Liberating the Liberator

They say photography liberated painting from the need to be representational, freeing it of the task to show things as they are. Less than two centuries from the birth of photography, we need to consider whether photography needs to be liberated from itself. What photography excels at, its phenomenal ability to record the visible, is perhaps its Achilles heel. Not for doing it badly, as many practitioners do it phenomenally well, but because of the weight that bears down upon its shoulders. The burden of trust, rather than the erosion of it, lies at the centre of the drama, for drama is what it is. If the world is a stage then the photographer is the scribe, the choreographer, and sometimes the script writer, but rarely the one directing the play.

Bird in stormy sky 1998

Ironically, it is the entity that is blamed for the demise of truthful photography, the digital sleight of hand, which is perhaps the true liberator. What photography did for painting, the computer has done for photography. Not by replacing it, but by removing the mask. Photography, like any other medium, is what its proponent makes it to be. Its fidelity makes it neither more honest nor more ethical. Those attributes continue to reside with the author, both the one with the camera and the other author, the one who sits at the editorial table. The photographer selects the frame, the editor selects the frame within which this inner frame exists. The selection of the image, the cropping, the juxtaposition with text or graphic or advert or headline, the sequencing, the timing and the hierarchy within the news pyramid, makes the photographic image the putty with which the truth is massaged. Its unintended veracity, the very tool, which others in the news-chain exploit with abandon. Continue reading “Liberating the Liberator”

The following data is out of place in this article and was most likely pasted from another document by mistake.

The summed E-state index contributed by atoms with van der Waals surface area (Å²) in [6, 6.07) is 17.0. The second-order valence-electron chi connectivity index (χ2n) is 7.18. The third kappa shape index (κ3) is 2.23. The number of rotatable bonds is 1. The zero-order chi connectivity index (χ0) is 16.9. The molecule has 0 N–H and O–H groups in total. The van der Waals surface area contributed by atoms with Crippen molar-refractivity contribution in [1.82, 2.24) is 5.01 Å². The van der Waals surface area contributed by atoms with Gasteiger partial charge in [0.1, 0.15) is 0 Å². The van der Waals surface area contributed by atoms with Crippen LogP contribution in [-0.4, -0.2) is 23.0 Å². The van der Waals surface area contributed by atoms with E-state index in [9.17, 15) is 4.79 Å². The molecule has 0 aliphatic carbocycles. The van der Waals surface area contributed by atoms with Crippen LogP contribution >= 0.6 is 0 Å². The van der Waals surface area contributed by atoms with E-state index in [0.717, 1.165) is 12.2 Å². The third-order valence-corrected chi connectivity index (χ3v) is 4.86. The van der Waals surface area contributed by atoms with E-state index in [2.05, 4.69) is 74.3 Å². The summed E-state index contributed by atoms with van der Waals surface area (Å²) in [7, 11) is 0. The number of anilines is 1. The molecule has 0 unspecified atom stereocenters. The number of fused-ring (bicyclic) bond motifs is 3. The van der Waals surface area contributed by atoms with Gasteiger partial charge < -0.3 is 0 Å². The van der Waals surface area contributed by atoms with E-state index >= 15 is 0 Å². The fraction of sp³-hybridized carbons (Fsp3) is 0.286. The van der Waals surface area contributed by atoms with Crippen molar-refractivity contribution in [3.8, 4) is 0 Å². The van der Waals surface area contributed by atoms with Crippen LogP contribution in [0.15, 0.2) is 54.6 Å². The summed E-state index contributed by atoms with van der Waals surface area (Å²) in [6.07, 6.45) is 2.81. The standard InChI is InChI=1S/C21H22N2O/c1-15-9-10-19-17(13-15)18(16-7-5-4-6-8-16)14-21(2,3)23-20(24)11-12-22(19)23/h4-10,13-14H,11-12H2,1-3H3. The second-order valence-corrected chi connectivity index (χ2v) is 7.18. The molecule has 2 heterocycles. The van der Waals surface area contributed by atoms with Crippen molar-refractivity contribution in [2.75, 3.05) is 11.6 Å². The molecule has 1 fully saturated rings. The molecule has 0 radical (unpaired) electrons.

India’s unfair obsession with lighter skin